- Only 13% of all employees are worried about movements being tracked at work to fight COVID-19 – including fewer than one in 10 Gen Zers and younger Millennials (8%) – signaling they may recognize the immediate safety benefits in this approach to aid contact tracing.
As workplaces reopen, swift decisions are even more important, and small common areas – not open floorplans – commuting, and cleanliness concern employees and leaders.
- A common complaint about the initial pandemic response? It was too slow, according to a third (36%) of employees and business leaders, who wished offices closed faster and safety measures for essential workers were implemented sooner.
- Nearly a third (32%) also yearned for more communication – both sooner and more transparently – which is a primary regret for more than a third (35%) of C-level leaders.
- While 45% of employees and business leaders say overall cleanliness is also a top concern going forward, they’re equally concerned with using shared common areas like lounges and restrooms (42%) as well as shared workspaces like conference rooms (37%).
- More than a third of employees (35%) also voiced concern about passing through high-traffic areas such as elevators, staircases, and lobbies. Only a quarter (26%) say being in an open floorplan environment is worrisome.
- Physical workplace concerns vary by country: In India and France, the top concern is safely commuting to the workplace (72% and 50%, respectively), while overall cleanliness and sanitation is most worrisome to those in Mexico (60%), Canada (50%), Germany (47%), Australia and New Zealand (46%), the U.S. (44%), and the U.K. (42%). In China, two-thirds (63%) are worried about passing through high-traffic areas while a third of employees in the Netherlands (35%) are nervous about shared common areas.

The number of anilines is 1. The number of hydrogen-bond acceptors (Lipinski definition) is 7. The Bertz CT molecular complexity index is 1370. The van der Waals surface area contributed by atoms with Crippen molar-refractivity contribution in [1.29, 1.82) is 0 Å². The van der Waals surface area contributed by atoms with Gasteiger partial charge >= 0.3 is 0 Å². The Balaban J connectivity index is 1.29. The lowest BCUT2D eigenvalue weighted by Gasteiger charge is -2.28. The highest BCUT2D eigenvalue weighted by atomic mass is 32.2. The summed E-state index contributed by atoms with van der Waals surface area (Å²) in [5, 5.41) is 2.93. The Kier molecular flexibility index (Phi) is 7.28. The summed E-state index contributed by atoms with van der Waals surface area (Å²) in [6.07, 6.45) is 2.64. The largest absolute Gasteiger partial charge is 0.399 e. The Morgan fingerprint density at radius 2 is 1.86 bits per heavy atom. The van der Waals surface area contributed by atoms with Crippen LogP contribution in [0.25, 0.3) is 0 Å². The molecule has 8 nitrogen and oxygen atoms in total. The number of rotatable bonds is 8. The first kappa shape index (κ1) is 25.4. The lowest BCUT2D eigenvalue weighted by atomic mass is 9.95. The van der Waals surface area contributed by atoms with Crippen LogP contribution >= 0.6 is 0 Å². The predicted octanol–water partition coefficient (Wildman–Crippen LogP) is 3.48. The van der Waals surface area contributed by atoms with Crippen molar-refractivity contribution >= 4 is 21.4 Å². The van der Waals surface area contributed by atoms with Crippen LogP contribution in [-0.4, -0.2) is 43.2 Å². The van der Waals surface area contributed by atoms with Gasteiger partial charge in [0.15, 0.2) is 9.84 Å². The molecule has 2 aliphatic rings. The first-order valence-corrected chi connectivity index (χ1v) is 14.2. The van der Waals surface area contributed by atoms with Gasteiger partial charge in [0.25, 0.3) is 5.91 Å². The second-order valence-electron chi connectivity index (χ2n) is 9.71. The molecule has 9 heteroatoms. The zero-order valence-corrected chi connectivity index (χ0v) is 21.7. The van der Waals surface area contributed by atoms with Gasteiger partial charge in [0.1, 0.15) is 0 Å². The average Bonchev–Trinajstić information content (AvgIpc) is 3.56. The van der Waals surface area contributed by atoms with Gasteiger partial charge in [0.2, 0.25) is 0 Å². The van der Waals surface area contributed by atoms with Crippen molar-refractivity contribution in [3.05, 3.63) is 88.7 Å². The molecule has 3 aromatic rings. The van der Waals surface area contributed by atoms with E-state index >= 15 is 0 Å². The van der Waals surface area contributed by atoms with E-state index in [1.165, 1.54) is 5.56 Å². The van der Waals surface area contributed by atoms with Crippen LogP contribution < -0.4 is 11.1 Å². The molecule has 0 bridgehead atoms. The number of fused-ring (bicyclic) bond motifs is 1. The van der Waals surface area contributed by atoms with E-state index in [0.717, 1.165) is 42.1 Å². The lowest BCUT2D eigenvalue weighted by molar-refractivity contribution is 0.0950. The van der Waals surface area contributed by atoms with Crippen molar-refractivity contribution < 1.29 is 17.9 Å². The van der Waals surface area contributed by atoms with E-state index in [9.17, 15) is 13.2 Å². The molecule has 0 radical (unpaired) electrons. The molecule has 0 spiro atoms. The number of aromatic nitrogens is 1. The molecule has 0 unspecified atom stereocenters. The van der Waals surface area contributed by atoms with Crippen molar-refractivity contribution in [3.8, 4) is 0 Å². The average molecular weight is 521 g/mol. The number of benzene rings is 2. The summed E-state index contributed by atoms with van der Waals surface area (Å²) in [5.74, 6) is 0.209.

Dr. Chris Mullen, Ph.D., SHRM-SCP, SPHR, executive director, The Workforce Institute at UKG, said: “As organizations around the world operate through an unprecedented global pandemic, they need to double down on their employee experience strategy. However, instead of looking for trendy perks, they must get back to the foundational needs every employee requires: physical safety, psychological security, job stability, and flexibility. Among employees who trust their organization more now than before the pandemic, 70% say the company went above and beyond in their COVID-19 response. By truly putting the employee first, a mutual trust will begin to take hold that will propel employee engagement – and the success of the business – to new levels.”
Dan Schawbel, best-selling author and managing partner, Workplace Intelligence; advisory board member, The Workforce Institute at UKG, added: “While organisations made mistakes during the early days of the COVID-19 pandemic, employees also recognize the unprecedented nature of this once-in-a-generation event. Instead of dwelling on what went wrong, employees want their employers to adapt and evolve as quickly as possible. Those that have made changes to address protect employees – specifically physically, emotionally, and with economic stability – have earned newfound employee trust, which will be a valuable commodity that helps ensure future success.”